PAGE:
Breast Cancer

Not too long ago, when a woman was found to have a cancerous lump in the breast, she would have a full mastectomy, even if the tumor was very small. However, it is now known that with smaller tumors, a breast cancer lumpectomy is just as good if it is followed by radiation therapy. Recurrence rates are equally low, in other words.

Different Types of Radiation After Breast Cancer Lumpectomy

Traditional radiation therapy, which is proven to be effective, is the external beam that is directed to the entire breast for a six to seven week period, with five weekly treatments. Depending on the size of the tumor and the area it affected, the axilla and chest may also be treated with radiation. Sometimes, the internal mammary lymph nodes, which are near the center of the chest underneath the breastbone, and the supraclavicular lymph nodes, which are above the collarbone, are also treated.

Nowadays, women may be offered APBI (Accelerated Partial Breast Irradiation) instead, particularly if the cancer is very small. With APBI, the radiation is offered solely to the location of the lumpectomy, rather than the breast in full. This is because, in most cases, cancer recurrence happens near or even on the exact site where the cancer was before. A key benefit of APBI is that it only takes five radiation days to be completed.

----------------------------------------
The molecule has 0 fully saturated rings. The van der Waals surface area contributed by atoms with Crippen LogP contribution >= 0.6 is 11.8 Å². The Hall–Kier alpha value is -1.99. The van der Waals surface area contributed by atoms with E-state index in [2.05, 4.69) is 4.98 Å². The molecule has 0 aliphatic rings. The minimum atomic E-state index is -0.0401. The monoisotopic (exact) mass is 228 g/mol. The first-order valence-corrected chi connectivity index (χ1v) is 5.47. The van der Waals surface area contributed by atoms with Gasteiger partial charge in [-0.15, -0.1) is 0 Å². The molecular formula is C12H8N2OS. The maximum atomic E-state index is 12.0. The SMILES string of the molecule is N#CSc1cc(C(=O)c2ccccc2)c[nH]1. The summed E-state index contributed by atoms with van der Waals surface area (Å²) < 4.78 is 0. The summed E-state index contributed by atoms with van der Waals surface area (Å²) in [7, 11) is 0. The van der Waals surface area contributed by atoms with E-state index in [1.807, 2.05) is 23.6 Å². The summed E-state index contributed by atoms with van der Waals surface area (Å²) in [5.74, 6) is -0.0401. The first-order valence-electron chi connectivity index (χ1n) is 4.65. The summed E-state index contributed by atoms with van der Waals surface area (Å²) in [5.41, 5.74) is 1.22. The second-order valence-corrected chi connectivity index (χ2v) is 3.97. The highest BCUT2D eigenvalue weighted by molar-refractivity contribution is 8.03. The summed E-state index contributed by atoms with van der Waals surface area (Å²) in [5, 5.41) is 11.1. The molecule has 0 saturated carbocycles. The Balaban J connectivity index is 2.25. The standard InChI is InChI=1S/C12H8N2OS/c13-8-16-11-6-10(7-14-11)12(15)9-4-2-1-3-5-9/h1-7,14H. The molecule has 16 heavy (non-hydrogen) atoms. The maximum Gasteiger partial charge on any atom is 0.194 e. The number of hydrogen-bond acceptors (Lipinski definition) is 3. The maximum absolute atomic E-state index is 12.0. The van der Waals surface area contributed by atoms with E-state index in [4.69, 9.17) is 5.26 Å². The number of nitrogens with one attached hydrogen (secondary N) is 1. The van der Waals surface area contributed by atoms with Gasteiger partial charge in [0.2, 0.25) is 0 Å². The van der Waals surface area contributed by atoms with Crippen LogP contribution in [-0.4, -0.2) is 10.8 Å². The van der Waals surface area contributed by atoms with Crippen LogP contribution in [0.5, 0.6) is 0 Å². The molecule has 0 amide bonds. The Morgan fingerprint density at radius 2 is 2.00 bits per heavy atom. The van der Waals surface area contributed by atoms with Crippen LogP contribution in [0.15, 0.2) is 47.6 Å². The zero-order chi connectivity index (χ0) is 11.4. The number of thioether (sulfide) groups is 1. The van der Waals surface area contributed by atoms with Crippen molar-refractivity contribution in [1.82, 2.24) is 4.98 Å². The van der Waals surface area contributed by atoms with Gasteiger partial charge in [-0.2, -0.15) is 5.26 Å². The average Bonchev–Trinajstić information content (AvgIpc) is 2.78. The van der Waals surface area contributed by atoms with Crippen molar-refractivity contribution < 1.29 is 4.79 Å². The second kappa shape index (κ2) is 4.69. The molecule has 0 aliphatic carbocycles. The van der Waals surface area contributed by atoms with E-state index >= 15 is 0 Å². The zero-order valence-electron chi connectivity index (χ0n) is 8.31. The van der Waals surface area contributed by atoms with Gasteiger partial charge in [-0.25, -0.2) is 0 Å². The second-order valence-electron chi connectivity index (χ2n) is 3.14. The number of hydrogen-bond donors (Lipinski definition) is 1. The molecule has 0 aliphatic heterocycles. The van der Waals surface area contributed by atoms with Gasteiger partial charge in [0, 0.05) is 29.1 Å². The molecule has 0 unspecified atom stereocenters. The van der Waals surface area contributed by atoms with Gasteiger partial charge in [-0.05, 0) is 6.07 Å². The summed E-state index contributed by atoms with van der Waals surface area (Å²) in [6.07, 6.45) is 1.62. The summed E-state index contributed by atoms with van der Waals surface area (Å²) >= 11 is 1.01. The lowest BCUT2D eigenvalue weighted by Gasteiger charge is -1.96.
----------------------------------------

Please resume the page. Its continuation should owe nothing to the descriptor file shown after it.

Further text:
How Does ABPI Work?

With ABPI, a balloon is inserted into the site of the lumpectomy, which is done under local anesthetic. On the last radiation day, the balloon is simply removed the same way. Mammosite is the best-known model, which has been used in this country in over 35,000 women. So far, the data at four year follow-up looks incredibly promising.

ABPI is very convenient, but isn’t right for everybody. As of 2010, there were only regular guidelines in terms of suitability, however. More needs to be learned about this type of treatment and its long term effects. This will also impact the guidelines. That said, to date, the guidelines are that an “appropriate” patients must:

  • Be at least 50.
  • Have single (unifocal) breast cancer.
  • Cannot have an invasive cancer larger than 2cm.
  • Cannot have a pure DCIS (ductal carcinoma in situ) larger than 3cm.
  • Cannot have a tumor (DCIS or invasive) larger than 3cm.
  • Must have margins that are tumor-free.
  • Cannot have lymphovascular invasion visible under a microscope.
  • Cannot have cancer that spread to the lymph nodes.

ABPI is also not suitable for women who have the BRCA ½ gene or other forms of hereditary breast cancer.

It is important to remember that these are guidelines online. The traditional form of radiation, whereby the entire breast is radiated, has an established reputation and has been researched to be effective far more than ABPI. Additionally, since every case of breast cancer is different, it is important to consider all the relevant factors when it comes to deciding whether or not ABPI is the right form of treatment for you.